Pet Separation Anxiety: 18 Tips to Reduce this Unhealthy Behavior

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Dogs, cats and horses can suffer from pet separation anxiety

Pet separation anxiety is felt by dogs, cats and even horses!

What is it and how can we help our pets?

Pet Separation Anxiety 101

Brown and white dog sitting and looking anxious
Courtesy: Empiep / Pixabay

In simple terms, pet separation anxiety arises when some pets are left alone for too long. While each pet may exhibit different symptoms, this excessive attachment – to humans or animals – is unhealthy and needs to be addressed for the pet’s overall benefit.

Separation anxiety begins with distress in the absence of those the pet is overly dependent on.

If left ignored, this anxiety may escalate to:

  • Behavioral and destructive issues.
  • Self-injury.
  • Even attempts to escape.

Pet Separation Anxiety: Dogs

Pet separation anxiety is common among dogs
Courtesy: Keithfoust / Pixabay

The common symptoms of K9 separation anxiety include:

  • Barking, howling and whining.
  • Accidents in the house (including coprophagia or eating poop).
  • Chewing, digging and other destructive behaviors.
  • Escape attempts.
  • Pacing.
  • Drooling, panting or excessive salivation.

K9 Separation Anxiety: Why

  • Abandonment.
  • Change of schedule, home or guardian.
  • Sudden loss of a family member.
  • Medical issues.

Canine Separation: Solutions

  • Desensitization: Acclimate them to your departure by leaving for a few minutes and then returning. Over time, slowly increase how long you are gone.
  • Create a routine when you leave; ask your dog to sit, offer a high-value treat and then calmly leave. (Begin this routine during desensitization (above)).
  • Exercise your dog before leaving.
  • Add another dog to the household.
  • Avoid a huge fuss when you leave (or come back home).
  • Leave your dog with a filled/frozen Kong toy to keep him busy and distracted.
  • Homeopathic or pharmaceutical options but always discuss with your vet first!

Pet Separation Anxiety: Cats

Gray and white cat grooming itself
Courtesy: JackieLou KL / Pixabay

Pet separation anxiety may seem more common in canines, but research shows our felines also suffer from pet separation anxiety (despite their aloofness!). In a recent study, 64% of the cats evaluated showed less stress when with their caregivers!

How can you tell if your cat is suffering from separation anxiety? General symptoms include:

  • Crying or yowling.
  • Accidents outside the litter box.
  • Destructive behaviors (more common in male cats)
  • Excessive grooming (more common in female cats)
  • Hyper-attachment with caregiver(s).

Feline Separation Anxiety: Why

  • Being a female cat.
  • Cats only livig indoors.
  • Weaned too early, bottle-raised or orphaned.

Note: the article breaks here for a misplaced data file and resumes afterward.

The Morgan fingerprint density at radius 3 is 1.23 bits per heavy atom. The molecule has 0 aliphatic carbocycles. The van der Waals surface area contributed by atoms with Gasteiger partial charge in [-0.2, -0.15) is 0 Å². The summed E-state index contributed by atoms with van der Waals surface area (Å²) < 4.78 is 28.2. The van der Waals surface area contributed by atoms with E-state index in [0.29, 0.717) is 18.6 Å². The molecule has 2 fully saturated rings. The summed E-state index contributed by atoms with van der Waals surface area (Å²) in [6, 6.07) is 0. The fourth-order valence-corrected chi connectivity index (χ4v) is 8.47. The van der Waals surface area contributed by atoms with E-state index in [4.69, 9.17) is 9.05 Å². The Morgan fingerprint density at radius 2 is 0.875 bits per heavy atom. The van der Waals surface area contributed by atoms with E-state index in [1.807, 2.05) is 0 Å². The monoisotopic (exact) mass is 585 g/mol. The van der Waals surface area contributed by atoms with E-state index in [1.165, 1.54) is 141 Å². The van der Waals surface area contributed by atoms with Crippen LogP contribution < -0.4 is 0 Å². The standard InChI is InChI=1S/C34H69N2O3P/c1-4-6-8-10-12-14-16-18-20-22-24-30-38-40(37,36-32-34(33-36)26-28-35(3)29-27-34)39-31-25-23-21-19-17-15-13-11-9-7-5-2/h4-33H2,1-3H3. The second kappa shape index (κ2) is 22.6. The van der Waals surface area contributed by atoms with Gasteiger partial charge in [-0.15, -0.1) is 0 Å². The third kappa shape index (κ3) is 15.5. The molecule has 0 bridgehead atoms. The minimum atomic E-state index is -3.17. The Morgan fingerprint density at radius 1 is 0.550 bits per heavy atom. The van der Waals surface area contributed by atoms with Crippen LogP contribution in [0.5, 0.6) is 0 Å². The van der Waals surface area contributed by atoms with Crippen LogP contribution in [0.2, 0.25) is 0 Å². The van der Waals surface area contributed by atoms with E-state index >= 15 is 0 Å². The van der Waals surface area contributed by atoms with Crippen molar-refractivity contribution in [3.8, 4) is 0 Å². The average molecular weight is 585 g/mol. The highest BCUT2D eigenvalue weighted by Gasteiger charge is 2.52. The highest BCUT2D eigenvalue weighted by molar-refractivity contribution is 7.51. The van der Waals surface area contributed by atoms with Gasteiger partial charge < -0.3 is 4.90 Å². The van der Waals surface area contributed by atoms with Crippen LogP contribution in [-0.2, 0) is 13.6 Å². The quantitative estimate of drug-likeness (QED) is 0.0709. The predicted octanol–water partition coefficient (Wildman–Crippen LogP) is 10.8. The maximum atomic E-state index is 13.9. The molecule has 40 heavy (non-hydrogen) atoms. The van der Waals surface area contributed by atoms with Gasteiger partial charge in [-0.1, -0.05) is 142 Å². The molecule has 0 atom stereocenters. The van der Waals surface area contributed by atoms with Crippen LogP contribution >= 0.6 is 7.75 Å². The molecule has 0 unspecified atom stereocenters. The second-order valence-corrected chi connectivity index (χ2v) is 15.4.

Indoor cats can suffer from pet separation anxiety
Courtesy: FPHayes / Pixabay

Cat Separation: Solutions

  • Desensitization: Give attention or affection to reward a calm cat. Ignore attention-seeking behaviors. Reward signs of relaxation:
    • Lying down.
    • Sighing.
    • A loose/still tail.
    • Closed eyes.
  • Before leaving, play with your cat to tire them out.
  • Keep your cat busy in your absence with enrichment activities:
    • Cat TV shows,
    • Puzzle feeders, and
    • Hide-and-seek for treats hidden throughout the house.
  • Maintain a consistent routine.
  • Add another cat to the household.
  • Homeopathic or pharmaceutical options but always discuss with your vet first!
Two brown and one black horse in a pasture
Courtesy: Rebekka D / Pixabay

Pet Separation Anxiety: Horses

When separated from other horses (and owners), equines can experience separation anxiety!

According to Dr. Camie Helesi, a renowned equine researcher, separation anxiety stems from wild horses benefiting from strong social connections and bonds. Even short separations can result in equine fear, anxiety, stress and outbursts of panic.

What does separation anxiety look like in horses?

  • High volumes of abnormal vocalizations.
  • Shaking or trembling.
  • Increased heart rate and sweating.
  • Loss of appetite and an unwillingness to drink.
  • Rearing, kicking out, bucking, spooking, pawing or bolting.
  • Pacing and fence walking.

Equine Separation Anxiety: Why

  • Separated from their herd.
  • Confined in isolation (even for short periods).
  • Horses who are tightly bonded.

Donkeys can help horses avoid pet separation anxiety
Courtesy: F. Muhammad / Pixabay

Equine Separation Anxiety: Solutions

  • Desensitization: Using short training sessions, work with keeping your horse’s focus on you while slowly moving them away from their companions. Reinforce good behavior and obedience with high-value treats or a groom session at the end to bolster their confidence.
  • For horses that must be separated, keep them in visual proximity.
  • Pair anxious horses with smaller ponies, goats or donkeys.
  • By keeping horses in a group of three, a horse is never left alone.
  • Homeopathic or pharmaceutical options but always discuss with your vet first!

If your efforts at easing your pet’s separation anxiety
are not working, find an animal or veterinary behaviorist to help you.

Separation anxiety is a serious condition and should not be ignored!


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